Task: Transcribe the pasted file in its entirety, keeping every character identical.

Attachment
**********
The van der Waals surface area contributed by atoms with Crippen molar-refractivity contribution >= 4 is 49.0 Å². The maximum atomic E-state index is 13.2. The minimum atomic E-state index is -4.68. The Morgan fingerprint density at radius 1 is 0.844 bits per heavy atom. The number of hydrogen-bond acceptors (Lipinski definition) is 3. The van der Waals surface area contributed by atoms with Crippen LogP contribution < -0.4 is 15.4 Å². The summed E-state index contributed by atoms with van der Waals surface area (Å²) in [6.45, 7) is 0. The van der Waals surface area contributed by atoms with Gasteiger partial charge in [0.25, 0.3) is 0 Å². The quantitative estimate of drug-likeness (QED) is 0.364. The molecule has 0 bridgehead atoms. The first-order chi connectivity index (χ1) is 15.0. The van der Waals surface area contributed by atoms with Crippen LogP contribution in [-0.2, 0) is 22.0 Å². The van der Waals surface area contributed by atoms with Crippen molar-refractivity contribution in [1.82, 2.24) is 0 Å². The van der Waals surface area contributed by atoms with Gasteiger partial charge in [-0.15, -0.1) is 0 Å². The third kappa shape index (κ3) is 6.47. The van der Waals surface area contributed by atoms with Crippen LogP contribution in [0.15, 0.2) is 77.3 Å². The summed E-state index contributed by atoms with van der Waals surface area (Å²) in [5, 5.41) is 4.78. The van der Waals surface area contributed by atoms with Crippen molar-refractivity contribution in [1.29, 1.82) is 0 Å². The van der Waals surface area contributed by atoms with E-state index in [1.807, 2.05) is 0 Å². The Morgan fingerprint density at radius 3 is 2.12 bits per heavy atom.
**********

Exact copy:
The van der Waals surface area contributed by atoms with Crippen molar-refractivity contribution >= 4 is 49.0 Å². The maximum atomic E-state index is 13.2. The minimum atomic E-state index is -4.68. The Morgan fingerprint density at radius 1 is 0.844 bits per heavy atom. The number of hydrogen-bond acceptors (Lipinski definition) is 3. The van der Waals surface area contributed by atoms with Crippen LogP contribution < -0.4 is 15.4 Å². The summed E-state index contributed by atoms with van der Waals surface area (Å²) in [6.45, 7) is 0. The van der Waals surface area contributed by atoms with Gasteiger partial charge in [0.25, 0.3) is 0 Å². The quantitative estimate of drug-likeness (QED) is 0.364. The molecule has 0 bridgehead atoms. The first-order chi connectivity index (χ1) is 15.0. The van der Waals surface area contributed by atoms with Crippen LogP contribution in [-0.2, 0) is 22.0 Å². The van der Waals surface area contributed by atoms with Crippen molar-refractivity contribution in [1.82, 2.24) is 0 Å². The van der Waals surface area contributed by atoms with Gasteiger partial charge in [-0.15, -0.1) is 0 Å². The third kappa shape index (κ3) is 6.47. The van der Waals surface area contributed by atoms with Crippen LogP contribution in [0.15, 0.2) is 77.3 Å². The summed E-state index contributed by atoms with van der Waals surface area (Å²) in [5, 5.41) is 4.78. The van der Waals surface area contributed by atoms with Crippen molar-refractivity contribution in [1.29, 1.82) is 0 Å². The van der Waals surface area contributed by atoms with E-state index in [1.807, 2.05) is 0 Å². The Morgan fingerprint density at radius 3 is 2.12 bits per heavy atom.